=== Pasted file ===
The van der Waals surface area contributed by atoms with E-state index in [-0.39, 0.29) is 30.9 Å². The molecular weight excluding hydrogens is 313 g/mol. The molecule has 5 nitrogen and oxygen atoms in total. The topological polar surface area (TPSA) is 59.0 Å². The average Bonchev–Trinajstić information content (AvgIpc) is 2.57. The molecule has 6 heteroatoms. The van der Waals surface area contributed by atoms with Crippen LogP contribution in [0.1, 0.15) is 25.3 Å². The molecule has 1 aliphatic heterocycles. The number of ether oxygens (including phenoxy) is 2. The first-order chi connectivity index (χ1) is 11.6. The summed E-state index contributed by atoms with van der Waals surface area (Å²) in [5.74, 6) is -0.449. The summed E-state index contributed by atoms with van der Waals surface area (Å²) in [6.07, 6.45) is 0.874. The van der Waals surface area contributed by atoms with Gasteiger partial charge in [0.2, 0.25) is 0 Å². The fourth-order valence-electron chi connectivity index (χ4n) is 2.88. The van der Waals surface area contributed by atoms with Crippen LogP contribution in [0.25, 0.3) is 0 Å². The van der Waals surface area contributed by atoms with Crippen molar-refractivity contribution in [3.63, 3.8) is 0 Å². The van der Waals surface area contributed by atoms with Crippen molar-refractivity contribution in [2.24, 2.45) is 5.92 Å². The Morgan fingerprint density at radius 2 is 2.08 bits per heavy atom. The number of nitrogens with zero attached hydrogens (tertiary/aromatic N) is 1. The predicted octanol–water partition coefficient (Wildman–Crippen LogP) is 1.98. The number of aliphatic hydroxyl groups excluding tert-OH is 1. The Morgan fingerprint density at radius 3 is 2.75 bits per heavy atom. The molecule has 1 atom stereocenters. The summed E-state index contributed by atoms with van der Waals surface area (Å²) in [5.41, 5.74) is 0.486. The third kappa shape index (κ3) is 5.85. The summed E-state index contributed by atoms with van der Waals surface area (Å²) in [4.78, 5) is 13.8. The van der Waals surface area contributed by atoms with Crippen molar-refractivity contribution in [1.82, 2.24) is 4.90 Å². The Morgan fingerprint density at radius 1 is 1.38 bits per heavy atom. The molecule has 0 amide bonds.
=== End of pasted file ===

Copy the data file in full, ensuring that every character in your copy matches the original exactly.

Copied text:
The van der Waals surface area contributed by atoms with E-state index in [-0.39, 0.29) is 30.9 Å². The molecular weight excluding hydrogens is 313 g/mol. The molecule has 5 nitrogen and oxygen atoms in total. The topological polar surface area (TPSA) is 59.0 Å². The average Bonchev–Trinajstić information content (AvgIpc) is 2.57. The molecule has 6 heteroatoms. The van der Waals surface area contributed by atoms with Crippen LogP contribution in [0.1, 0.15) is 25.3 Å². The molecule has 1 aliphatic heterocycles. The number of ether oxygens (including phenoxy) is 2. The first-order chi connectivity index (χ1) is 11.6. The summed E-state index contributed by atoms with van der Waals surface area (Å²) in [5.74, 6) is -0.449. The summed E-state index contributed by atoms with van der Waals surface area (Å²) in [6.07, 6.45) is 0.874. The van der Waals surface area contributed by atoms with Gasteiger partial charge in [0.2, 0.25) is 0 Å². The fourth-order valence-electron chi connectivity index (χ4n) is 2.88. The van der Waals surface area contributed by atoms with Crippen LogP contribution in [0.25, 0.3) is 0 Å². The van der Waals surface area contributed by atoms with Crippen molar-refractivity contribution in [3.63, 3.8) is 0 Å². The van der Waals surface area contributed by atoms with Crippen molar-refractivity contribution in [2.24, 2.45) is 5.92 Å². The Morgan fingerprint density at radius 2 is 2.08 bits per heavy atom. The number of nitrogens with zero attached hydrogens (tertiary/aromatic N) is 1. The predicted octanol–water partition coefficient (Wildman–Crippen LogP) is 1.98. The number of aliphatic hydroxyl groups excluding tert-OH is 1. The Morgan fingerprint density at radius 3 is 2.75 bits per heavy atom. The molecule has 1 atom stereocenters. The summed E-state index contributed by atoms with van der Waals surface area (Å²) in [5.41, 5.74) is 0.486. The third kappa shape index (κ3) is 5.85. The summed E-state index contributed by atoms with van der Waals surface area (Å²) in [4.78, 5) is 13.8. The van der Waals surface area contributed by atoms with Crippen molar-refractivity contribution in [1.82, 2.24) is 4.90 Å². The Morgan fingerprint density at radius 1 is 1.38 bits per heavy atom. The molecule has 0 amide bonds.